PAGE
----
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Saint Mary’s revives SMC-TV news program

| Thursday, April 5, 2018

Saint Mary’s communications studies students recently revived the production of an online news program called SMC-TV. 

SMC-TV is produced by the students in the practicum/production SMC-TV lab course. The course’s professor, Tim Richardson, said the program provides time to make two YouTube broadcast episodes each semester.

“The challenge to it is that, over a month, students are putting together story ideas and researching, getting those interviews and getting the stories, and by the time we record it and put it on air, trying to make sure those stories are still somewhat fresh,” Richardson said.

Ann Curtis

Students in the Saint Mary’s SMC-TV production course record two news programs throughout the semester. Professor Tim Richardson brought back this program in his first time teaching the course this semester.

The class meets once a week, and in this time, Richardson said he and the students prepare to make the latest SMC-TV production.

“We talk about topic ideas — what’s going on, what’s coming up — and we assign stories to each student,” he said. “There’s only six students in the class right now. It’s a class that can hold up to 10. One of the challenges has been having a small number of people putting together a show. Each one was responsible for making a minute-and-a-half news package, whether that was a feature story or it should be about sports. We basically wanted to look at news, sports and entertainment. We can include features and interviews highlighting students or other things of interest. Then we had the news anchors do the show to pull it all together.”

It is this emphasis on student involvement that senior Kendall Wood loves about SMC-TV, she said in an email. Wood said the production is based on student interests in order to give the show reliability.

“SMC-TV portrays the news by what will appeal to students, deciphered by students,” Wood said. “We do not necessarily talk about weather, or crime like a regular news channel, but we are timely with our topics — only including what is most recent. We include news of current events happening around the tri-campus area, religious traditions in our community, important sports status and even helpful segments like studying tips.”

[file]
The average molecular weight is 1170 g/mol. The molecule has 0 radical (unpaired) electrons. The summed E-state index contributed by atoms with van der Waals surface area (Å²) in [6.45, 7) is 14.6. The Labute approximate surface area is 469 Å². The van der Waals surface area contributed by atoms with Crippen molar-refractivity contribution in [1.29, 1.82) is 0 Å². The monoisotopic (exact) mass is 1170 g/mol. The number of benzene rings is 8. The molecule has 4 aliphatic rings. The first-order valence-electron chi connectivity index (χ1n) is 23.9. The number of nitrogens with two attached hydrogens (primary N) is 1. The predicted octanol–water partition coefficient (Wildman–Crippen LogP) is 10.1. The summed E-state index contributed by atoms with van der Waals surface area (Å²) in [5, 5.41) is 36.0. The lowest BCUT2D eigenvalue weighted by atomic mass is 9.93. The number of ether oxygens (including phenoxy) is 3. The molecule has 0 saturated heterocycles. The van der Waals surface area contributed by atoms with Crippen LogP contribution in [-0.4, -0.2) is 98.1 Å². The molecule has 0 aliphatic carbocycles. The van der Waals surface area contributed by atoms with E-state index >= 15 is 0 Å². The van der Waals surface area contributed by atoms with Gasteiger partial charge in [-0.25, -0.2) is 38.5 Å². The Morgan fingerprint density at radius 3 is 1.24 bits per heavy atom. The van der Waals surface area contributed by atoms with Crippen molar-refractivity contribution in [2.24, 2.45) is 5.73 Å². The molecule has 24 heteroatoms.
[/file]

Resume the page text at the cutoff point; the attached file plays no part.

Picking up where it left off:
Wood said she wants SMC-TV to be a trustworthy source of information for students that will bring the community closer together.

“I hope the program impacts the viewers to be knowledgeable of what’s happening around them that they may not be aware of,” Wood said. “I also hope the program brings people together by talking about news or just to simply watch it or be a regular program my peers enjoy watching.”

Sophomore Libbey Tierney said she wishes for students to watch the program and gain knowledge on local events.

“I think students should watch SMC-TV so maybe we can possibly grow popular, and we could do it more regularly instead of just for midterms or finals,” Tierney said. “I hope that it gives them a new outlook on things that they have already seen.”

Richardson said he hopes students from the community learn from the program, as well as those involved in its creation.

“Hopefully they are able to use their communications skills to cross over from communication to communications with an S, which involves more of media and video production,” Richardson said. “I always believe the best way to learn something is by doing it, so we try to dive in and hopefully they’re learning a lot by doing.”

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